There's a reason tens of millions of Americans visit Florida, the Caribbean, and other sunny
destinations during the gloomy brumal months. They may not say it, but many of these sunbirds
undoubtedly suffer from SAD, or at least from the winter blues. Escaping the cold and overcast
skies on a sundrenched winter vacation could be just the medicine you need to pull yourself out
of the doldrums.
2. Bring on the light
Also known as phototherapy, those with SAD can purchase or rent a device called a light therapy
box that mimics sunshine. Significantly brighter than a regular light bulb, light therapy boxes
produce light in many different wavelengths. Most users are instructed to spend 30 minutes a
day in front of these medical devices in order to stimulate serotonin and suppress melatonin.
When used correctly, light therapy boxes have proved efficacious at restoring the body's natural
circadian rhythms when sunlight is scarce.
3. Take a daily constitutional
As we mentioned earlier, many SAD sufferers break out their walking shoes during the late fall
and winter months as a way to attenuate the symptoms of the disorder. The best time to walk is
in the late afternoon, when the sun is highest in the sky and its rays are most intense. Many
regular walkers find that short and long bouts of brisk walking help them manage their SAD in a
healthy, productive way.
4. Get moving
One of the most common symptoms of seasonal affective disorder is weight gain. Whether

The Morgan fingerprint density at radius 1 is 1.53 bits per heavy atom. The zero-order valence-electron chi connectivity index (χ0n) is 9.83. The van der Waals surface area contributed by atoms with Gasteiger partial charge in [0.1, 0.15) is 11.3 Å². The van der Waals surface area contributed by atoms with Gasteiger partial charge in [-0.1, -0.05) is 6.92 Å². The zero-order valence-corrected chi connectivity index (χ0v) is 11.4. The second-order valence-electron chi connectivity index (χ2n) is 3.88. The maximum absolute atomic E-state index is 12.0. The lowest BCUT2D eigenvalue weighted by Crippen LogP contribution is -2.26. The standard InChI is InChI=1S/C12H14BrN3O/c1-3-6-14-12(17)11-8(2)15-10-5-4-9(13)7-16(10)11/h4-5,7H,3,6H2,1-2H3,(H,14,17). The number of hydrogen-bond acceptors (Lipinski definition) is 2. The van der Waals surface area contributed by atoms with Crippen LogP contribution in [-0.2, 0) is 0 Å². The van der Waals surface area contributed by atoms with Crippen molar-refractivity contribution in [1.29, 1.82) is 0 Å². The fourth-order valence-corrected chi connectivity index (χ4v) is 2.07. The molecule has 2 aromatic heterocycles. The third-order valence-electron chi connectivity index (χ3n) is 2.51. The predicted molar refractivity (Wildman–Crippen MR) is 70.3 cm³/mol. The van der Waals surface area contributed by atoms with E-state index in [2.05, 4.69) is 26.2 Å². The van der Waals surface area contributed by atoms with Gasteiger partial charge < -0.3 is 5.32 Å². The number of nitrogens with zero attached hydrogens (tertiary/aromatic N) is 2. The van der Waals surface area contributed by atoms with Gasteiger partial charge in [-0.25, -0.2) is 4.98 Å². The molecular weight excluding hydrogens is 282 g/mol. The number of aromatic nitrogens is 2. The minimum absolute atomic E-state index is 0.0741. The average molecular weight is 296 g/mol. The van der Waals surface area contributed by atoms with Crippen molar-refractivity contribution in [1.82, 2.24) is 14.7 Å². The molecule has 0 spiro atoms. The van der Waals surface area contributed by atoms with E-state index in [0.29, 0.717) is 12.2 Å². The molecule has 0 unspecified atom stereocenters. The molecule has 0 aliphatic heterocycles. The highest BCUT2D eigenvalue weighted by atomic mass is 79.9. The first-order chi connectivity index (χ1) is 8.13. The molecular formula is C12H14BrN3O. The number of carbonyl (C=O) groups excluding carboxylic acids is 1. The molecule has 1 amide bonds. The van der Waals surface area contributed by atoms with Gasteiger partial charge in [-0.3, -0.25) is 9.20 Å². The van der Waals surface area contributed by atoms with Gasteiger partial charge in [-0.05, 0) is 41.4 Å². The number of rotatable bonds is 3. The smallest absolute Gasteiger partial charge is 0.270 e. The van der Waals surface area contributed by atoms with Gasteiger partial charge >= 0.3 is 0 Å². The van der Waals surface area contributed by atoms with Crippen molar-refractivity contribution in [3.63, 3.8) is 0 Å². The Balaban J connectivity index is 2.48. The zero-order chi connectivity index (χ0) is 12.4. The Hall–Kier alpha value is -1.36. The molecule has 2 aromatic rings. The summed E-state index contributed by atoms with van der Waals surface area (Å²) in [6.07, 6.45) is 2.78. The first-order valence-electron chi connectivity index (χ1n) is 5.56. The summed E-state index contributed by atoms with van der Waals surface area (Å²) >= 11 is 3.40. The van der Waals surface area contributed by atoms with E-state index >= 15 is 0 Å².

sufferers eat because they are depressed or are depressed because they eat, many find
themselves snacking much more than they normally do during the winter. To break the vicious
cycle, it is imperative that you get more exercise when the symptoms of the disorder are
strongest -generally in the dead of winter. Though outdoor exercise is the most helpful option,
any activity that gets your heart beating will make you feel better about yourself and should help
you maintain your weight. So if you can't get outside because its cold and snowy, use the
stationary bike, treadmill, or elliptical machine at your local gym. And if you can, choose one by
the windows so you can get some exposure to the sun.

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5. Eat more curry!
No, we're not being flip. Studies have shown that one of the main ingredients in curry, the spice
turmeric, is a natural antidepressant. One recent clinical trial found that curcumin, the chemical
compound responsible for the biological activity in the spice, is just as effective at treating major
depressive disorder as fluoxetine (Prozac). Although researchers are uncertain why curcumin
works so well, animal testing has revealed that the compound produced a marked increase of
serotonin levels in some subjects.That fact alone may be responsible for the antidepressant
activity of curcumin. Of course, you don't have to consume massive quantities of curry to get a
healthy dose of the natural phenol. Widely available as a dietary supplement, curcumin may help
alleviate the symptoms of seasonal affective disorder.

Conclusion: A sometimes serious medical issue that is striking a growing number of Americans,
SAD is best treated naturally, according to most medical professionals. Only in extreme cases
where sufferers have exhausted all other options should they even consider powerful prescription

antidepressants with their serious side effects. Although simple, even obvious (except for the
curry!), our quintet of tips has proved remarkably effective at treating the annual condition in a
safe and natural way.
Know more about geniux ingredients